The Adventist Review that arrived in our postbox this week, dated on Australia Day (January 26), carries the heart-warming story of how a Jewish girl is reaching her people with the aid of “authentic Hebrew music.”
Rachel Hyman, after a troubled childhood and youth, was baptised in the Richardson (Texas) Seventh-day Adventist Church on 20 May 2000. Then she studied theology in Southwestern Adventist University before becoming a very successful literature evangelist and a literature evangelism leader for the Southern Union Conference. But a new question was forming in Rachel’s mind. Adventist Review observes:
Why, she wondered, were there so few young Jewish Adventists? She concluded that most Jews had never even heard about Seventh-day Adventists, and most Adventists did not know a lot about Jewish culture.
Having a musical background and being able to read Hebrew, Rachel was impressed to record a Hebrew CD and start giving concerts as a creative avenue to share Jewish culture and to give her testimony. After her outreach concerts Rachel places the books The Great Controversy and Steps to Christ beside her CDs. Her first CD, Hebrew Psalms of Light, features a collection of spiritual songs giving insight into the depth and beauty of authentic Hebrew music.
Rachel has already shared her music and her message in Ireland, Denmark, Switzerland, Norway, Germany and Ukraine. It looks like this ministry will expand in the immediate future; her energies also have created MySooma.com, an “Adventist dating site that provides numerous educational resources for those seeking spiritual wisdom on how to follow God in their relationships.”
Rachel’s experience can inspire the worldwide Adventist family. As a Jew, she cherished the Scriptures that we call the Old Testament, and their witness about the Seventh-day Sabbath. It was a high-school friend who explained to Rachel the messianic prophecies of the Old Testament; when she saw how Jesus fulfilled those prophecies, faith began to spring up in her heart.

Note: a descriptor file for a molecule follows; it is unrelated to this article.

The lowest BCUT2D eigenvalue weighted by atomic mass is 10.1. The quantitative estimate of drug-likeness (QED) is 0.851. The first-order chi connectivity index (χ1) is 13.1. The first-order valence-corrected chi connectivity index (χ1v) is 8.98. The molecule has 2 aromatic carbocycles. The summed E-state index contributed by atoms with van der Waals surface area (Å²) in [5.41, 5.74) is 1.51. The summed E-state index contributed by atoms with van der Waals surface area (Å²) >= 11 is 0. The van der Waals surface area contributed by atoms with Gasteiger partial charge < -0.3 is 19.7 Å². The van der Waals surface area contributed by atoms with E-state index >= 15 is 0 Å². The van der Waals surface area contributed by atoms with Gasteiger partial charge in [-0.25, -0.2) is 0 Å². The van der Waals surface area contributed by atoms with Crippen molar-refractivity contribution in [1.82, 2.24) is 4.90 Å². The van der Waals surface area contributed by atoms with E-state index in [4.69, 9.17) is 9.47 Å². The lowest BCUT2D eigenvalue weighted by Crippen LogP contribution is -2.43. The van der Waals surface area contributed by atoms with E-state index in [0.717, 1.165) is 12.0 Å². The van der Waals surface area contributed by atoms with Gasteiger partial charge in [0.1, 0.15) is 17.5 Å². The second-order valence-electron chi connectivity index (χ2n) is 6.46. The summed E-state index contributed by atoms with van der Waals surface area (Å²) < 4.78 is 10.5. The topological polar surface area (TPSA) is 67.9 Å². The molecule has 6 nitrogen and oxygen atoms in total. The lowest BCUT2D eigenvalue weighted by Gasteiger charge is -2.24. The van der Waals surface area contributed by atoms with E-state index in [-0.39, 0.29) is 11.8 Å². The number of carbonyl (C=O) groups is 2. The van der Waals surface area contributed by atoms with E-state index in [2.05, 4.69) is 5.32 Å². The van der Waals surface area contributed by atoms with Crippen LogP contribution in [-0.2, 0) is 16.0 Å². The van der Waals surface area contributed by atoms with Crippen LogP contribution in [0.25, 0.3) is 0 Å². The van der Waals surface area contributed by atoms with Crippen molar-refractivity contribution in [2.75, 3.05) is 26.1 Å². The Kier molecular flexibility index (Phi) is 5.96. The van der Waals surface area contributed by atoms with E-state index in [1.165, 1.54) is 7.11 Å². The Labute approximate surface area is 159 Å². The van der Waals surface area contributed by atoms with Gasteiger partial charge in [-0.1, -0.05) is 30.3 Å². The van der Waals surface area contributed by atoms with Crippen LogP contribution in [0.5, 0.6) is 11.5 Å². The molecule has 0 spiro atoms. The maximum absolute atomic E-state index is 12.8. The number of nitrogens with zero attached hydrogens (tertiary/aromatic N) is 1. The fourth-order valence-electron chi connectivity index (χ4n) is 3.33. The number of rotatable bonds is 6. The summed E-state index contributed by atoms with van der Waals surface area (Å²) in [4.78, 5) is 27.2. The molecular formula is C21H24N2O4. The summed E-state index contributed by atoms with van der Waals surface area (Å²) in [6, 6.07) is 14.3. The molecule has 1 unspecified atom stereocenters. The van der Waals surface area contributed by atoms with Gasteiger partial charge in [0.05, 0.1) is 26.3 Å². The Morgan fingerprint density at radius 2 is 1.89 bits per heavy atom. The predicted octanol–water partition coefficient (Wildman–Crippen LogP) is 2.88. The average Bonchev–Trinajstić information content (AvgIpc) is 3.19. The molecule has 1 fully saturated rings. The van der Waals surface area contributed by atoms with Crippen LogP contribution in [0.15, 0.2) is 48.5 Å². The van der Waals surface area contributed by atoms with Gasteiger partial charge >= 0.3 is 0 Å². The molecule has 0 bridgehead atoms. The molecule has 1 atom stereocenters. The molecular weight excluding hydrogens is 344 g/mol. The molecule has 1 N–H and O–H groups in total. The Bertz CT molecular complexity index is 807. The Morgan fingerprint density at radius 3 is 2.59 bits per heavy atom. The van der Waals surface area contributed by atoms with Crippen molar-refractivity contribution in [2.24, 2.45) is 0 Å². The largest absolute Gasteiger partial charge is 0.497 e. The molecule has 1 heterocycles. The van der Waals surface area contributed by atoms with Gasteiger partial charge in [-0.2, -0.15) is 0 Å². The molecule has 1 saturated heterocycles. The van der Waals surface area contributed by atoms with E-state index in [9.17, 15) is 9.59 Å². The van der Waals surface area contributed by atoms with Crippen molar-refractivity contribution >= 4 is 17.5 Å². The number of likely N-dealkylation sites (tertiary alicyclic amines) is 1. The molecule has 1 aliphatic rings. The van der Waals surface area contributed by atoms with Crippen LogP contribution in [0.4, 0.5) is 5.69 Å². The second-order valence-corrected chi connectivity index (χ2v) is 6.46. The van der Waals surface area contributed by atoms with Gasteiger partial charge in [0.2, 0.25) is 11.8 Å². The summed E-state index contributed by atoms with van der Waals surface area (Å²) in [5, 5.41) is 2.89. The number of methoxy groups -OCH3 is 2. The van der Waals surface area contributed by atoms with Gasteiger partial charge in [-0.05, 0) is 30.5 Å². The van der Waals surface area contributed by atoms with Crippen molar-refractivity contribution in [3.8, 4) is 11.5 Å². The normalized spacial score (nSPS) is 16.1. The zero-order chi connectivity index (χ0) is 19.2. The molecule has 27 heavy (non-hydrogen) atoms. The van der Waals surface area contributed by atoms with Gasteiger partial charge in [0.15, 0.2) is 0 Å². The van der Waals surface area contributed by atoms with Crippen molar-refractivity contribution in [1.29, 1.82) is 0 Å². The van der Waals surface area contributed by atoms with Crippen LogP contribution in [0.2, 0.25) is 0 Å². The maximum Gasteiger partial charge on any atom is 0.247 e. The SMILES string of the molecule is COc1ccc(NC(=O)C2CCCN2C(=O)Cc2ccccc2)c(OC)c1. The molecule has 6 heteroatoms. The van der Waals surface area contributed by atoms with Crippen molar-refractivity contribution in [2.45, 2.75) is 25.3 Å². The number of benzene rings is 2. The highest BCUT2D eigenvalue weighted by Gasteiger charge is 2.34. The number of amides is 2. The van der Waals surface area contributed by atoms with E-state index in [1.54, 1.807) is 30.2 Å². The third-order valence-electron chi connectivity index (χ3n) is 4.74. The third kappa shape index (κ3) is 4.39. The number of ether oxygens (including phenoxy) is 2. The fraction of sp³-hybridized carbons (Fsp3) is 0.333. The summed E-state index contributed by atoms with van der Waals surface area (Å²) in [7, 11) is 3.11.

I have been surprised recently, on a number of different occasions, to learn that Adventists I have long known and valued as friends have Jewish backgrounds. We need to tap into the wisdom of such people as we build bridges of understanding between their spiritual culture and our own.
One thing that all of us can do is seek a better understanding of the Jewish Scriptures. They are the writings that the Apostle Paul tells Timothy are “God-breathed” and “able to make you wise for salvation” (2 Timothy 3: 14-17, NIV).
I am very much looking forward to a series of Educational Events that Dr Wendy Jackson (who teaches Systematic Theology and Church History) and I plan for the members of the Avondale College Church and their friends. Insofar as is possible, we schedule these events when students are on campus; that means the first event for 2012 will convene on Sabbath afternoon, March 24, under the leadership of Dr Ross Cole.
Ross graduated from Avondale with a Bachelor of Arts (Theology) degree in 1980. A number of that year’s class have distinguished themselves in ministry and mission, further study and teaching, or in various other pursuits; note, as examples, the careers of Stephen Currow, David Thiele, Lance Tyler, Graeme Humble and Gary Webster. Ross made his mark as a lecturer at what is now Pacific Adventist University, then as a PhD student at the SDA Theological Seminary (Andrews University), and more recently as a senior lecturer in the School of Ministry and Theology at Avondale College of Higher Education. His specialty is Old Testament; those who wish to do so can find his articles in Andrews University Seminary Studies and other journals. One of his research manuscripts is entitled The Sabbath and Festivals: Why Stop at One?
For his March 24 presentation, Ross has chosen as his title, “Reading Genesis in the 21st Century.” This will be a feast of relevance for all of us who want to understand the Word of God and its message for the contemporary world.
Arthur Patrick, 3 February 2012